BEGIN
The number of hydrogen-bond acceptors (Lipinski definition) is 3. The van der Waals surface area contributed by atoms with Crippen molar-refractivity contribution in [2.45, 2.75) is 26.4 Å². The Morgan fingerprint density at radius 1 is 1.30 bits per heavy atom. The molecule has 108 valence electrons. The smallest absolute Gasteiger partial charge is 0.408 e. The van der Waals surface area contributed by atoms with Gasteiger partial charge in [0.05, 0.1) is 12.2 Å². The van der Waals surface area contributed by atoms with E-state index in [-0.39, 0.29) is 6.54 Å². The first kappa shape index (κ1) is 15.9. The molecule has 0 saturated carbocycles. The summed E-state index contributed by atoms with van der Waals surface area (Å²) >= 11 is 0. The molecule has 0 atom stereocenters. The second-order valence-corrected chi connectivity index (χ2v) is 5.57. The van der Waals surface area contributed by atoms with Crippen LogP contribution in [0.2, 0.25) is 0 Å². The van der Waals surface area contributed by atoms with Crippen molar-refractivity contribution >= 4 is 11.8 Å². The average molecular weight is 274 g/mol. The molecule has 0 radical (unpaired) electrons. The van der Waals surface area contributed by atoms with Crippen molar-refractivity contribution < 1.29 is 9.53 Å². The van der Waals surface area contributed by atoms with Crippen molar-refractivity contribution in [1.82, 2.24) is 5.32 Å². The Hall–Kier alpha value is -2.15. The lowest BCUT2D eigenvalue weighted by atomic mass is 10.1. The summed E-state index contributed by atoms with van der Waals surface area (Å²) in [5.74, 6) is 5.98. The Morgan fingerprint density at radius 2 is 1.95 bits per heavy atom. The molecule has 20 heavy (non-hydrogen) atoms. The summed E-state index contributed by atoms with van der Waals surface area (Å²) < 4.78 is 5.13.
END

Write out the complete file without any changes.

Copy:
The number of hydrogen-bond acceptors (Lipinski definition) is 3. The van der Waals surface area contributed by atoms with Crippen molar-refractivity contribution in [2.45, 2.75) is 26.4 Å². The Morgan fingerprint density at radius 1 is 1.30 bits per heavy atom. The molecule has 108 valence electrons. The smallest absolute Gasteiger partial charge is 0.408 e. The van der Waals surface area contributed by atoms with Gasteiger partial charge in [0.05, 0.1) is 12.2 Å². The van der Waals surface area contributed by atoms with E-state index in [-0.39, 0.29) is 6.54 Å². The first kappa shape index (κ1) is 15.9. The molecule has 0 saturated carbocycles. The summed E-state index contributed by atoms with van der Waals surface area (Å²) >= 11 is 0. The molecule has 0 atom stereocenters. The second-order valence-corrected chi connectivity index (χ2v) is 5.57. The van der Waals surface area contributed by atoms with Crippen LogP contribution in [0.2, 0.25) is 0 Å². The van der Waals surface area contributed by atoms with Crippen molar-refractivity contribution >= 4 is 11.8 Å². The average molecular weight is 274 g/mol. The molecule has 0 radical (unpaired) electrons. The van der Waals surface area contributed by atoms with Crippen molar-refractivity contribution < 1.29 is 9.53 Å². The van der Waals surface area contributed by atoms with Crippen molar-refractivity contribution in [1.82, 2.24) is 5.32 Å². The Hall–Kier alpha value is -2.15. The lowest BCUT2D eigenvalue weighted by atomic mass is 10.1. The summed E-state index contributed by atoms with van der Waals surface area (Å²) in [5.74, 6) is 5.98. The Morgan fingerprint density at radius 2 is 1.95 bits per heavy atom. The molecule has 20 heavy (non-hydrogen) atoms. The summed E-state index contributed by atoms with van der Waals surface area (Å²) < 4.78 is 5.13.